This is going to be a weird post for me to write, one that will most likely vacillate between historical fact, the nuggets of inspiration they provided, and my own deep, dark emotions that were inevitably brought to the surface.
I’ll start at the beginning. I’m a Philadelphia native who moved to High Point, North Carolina from New York City back in 2005. I’m also an aimless driver. That is, I like to simply drive around somewhat aimlessly when I enter a new environment to develop my sense of direction and better understand my surroundings. I guess you can say I get lost on purpose.
That’s exactly what I did in August of 2005 on the first night of my new residency as a High Pointian. What stands out to me most from that night was coming to a dead end along the side of the train tracks on West High Avenue, just a stone’s throw from the High Point Train Depot.
At first, I took it as an ominous sign. Not only did the street terminate in a mess of bramble and kudzu, but a great, vacant body–an abandoned warehouse–loomed like a phantom over the entire scene. It was eery as hell, but also the stuff that stories are made of, so I packed it away in the back of my mind as a go-to location for the pages of a future novel, and I moved on with my life.
Well, that novel has finally arrived, and now I can’t keep the cool story behind the warehouse I happened upon way back when–and the major role it plays in my upcoming young adult release, ON THE WAY TO BIRDLAND–from my faithful readers.
You see, as I soon found out through research and statistical data, the warehouse I decided to include in my new novel is quite the historic timepiece in downtown High Point. In fact, it has been there since 1901, when it became the town’s very first manufacturing hub built along the original Plank Road. What started in Thomasville by James Erwin Lambeth in 1898 at the Standard Chair Company, eventually expanded into High Point under the careful leadership of co-founder, Sidney Halstead Tomlinson, Sr. and was renamed the Tomlinson Chair Manufacturing Company. A company that once exclusively manufactured wooden rockers for Sears Roebuck grew in its new home on West High Avenue to become one of the first industrial hubs in the nation to produce matching dining room sets and to develop American adaptations to the period styles of 19th Century French and English furniture.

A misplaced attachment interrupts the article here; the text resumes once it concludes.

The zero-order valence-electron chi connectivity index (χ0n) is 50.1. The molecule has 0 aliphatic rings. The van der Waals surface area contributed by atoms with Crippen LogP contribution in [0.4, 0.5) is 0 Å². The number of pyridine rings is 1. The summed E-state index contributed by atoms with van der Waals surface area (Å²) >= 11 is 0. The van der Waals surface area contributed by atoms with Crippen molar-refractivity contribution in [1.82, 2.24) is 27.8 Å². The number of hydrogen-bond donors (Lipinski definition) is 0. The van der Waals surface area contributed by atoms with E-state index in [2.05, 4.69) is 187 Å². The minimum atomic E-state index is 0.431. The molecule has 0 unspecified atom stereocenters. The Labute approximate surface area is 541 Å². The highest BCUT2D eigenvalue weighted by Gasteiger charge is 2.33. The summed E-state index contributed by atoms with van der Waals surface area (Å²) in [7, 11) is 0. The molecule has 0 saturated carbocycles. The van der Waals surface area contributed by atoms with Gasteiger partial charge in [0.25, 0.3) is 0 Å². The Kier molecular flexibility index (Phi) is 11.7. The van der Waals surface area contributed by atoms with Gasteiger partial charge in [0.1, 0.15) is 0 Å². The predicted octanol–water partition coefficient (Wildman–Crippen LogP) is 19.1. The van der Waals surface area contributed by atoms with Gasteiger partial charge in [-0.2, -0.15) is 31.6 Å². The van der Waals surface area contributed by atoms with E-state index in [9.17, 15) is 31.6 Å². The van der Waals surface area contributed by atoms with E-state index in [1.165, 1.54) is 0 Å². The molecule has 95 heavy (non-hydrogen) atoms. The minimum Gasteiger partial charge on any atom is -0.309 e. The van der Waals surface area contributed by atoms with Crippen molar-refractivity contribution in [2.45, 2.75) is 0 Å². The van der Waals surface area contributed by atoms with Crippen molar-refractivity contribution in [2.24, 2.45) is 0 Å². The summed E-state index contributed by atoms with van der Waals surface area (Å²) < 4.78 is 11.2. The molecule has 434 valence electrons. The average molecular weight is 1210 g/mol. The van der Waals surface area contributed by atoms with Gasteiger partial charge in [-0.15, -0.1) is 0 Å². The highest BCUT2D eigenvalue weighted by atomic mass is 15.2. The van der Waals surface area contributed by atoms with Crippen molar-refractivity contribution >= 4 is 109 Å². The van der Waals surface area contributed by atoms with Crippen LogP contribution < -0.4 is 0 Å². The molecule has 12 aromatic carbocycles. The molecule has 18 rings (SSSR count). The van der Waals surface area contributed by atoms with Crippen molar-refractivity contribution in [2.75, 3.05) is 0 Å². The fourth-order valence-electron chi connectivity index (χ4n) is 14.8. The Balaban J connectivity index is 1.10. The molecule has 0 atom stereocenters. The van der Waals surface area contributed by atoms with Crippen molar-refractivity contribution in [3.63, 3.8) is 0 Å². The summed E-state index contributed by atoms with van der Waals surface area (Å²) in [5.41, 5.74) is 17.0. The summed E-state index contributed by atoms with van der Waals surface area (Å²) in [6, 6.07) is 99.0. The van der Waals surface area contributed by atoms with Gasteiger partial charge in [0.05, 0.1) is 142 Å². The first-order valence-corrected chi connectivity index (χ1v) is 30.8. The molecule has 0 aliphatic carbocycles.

Why is any of this important to my novel? Well, the warehouse scenes in On the Way to Birdland bring my protagonist repeatedly back to his nightmares, to the very heart of what it is that motivates his epic journey, albeit unbeknownst to him at a conscious level. Comparatively, the Tomlinson Warehouse still stands in High Point as a memory of what formed the heart and soul of the town’s growing economy, and a daily reminder of how quickly those gifts and resources can evaporate.
To go more deeply into my own psyche, the warehouse I realized, and all the scenes in my upcoming novel that pull Cordy Wheaton directly into the darkness of his nightmares, has a visceral connection to my own experiences…with PTSD. No, I never fought in a war or found myself as a victim of abuse, but I did find myself staring up at the Twin Towers on a sunny morning in 2001 as they burned and collapsed, and I did it from street level in the heart of Times Square. And I still find myself waking up from time to time in a cold sweat without any real understanding of why that plane, or the shards of glass, or the bodies I saw diving headlong from over a hundred stories up keep showing up in my nightmares. Or, why I keep going back to the operating table, or to the medi-vac helicopter that flew me to Cooper Hospital Trauma Center after my spleen ruptured during a baseball-related accident when I was seventeen, and I spent an entire year trying to recover from the blood loss, and the abdominal pain, and the realization that my hopes of being a future athlete had vanished overnight.
You see, that very warehouse I came across in 2005 with its vacant eyes staring down at me as I stood at the terminus of a dead end was so much more to me than a lesson in High Point history. It served as a reminder that I needed to write out my own traumas through the magic of fiction, and Cordell Wheaton became the perfect vehicle to deliver my experiences with trauma and the subtle-yet-strong grasp of addiction with my readers.
And it was a powerful and liberating experience.
I hope you’ll pre order a signed copy of ON THE WAY TO BIRDLAND from Sunrise Books here in a hometown that has filled me with inspiration and made me bold to share it with others.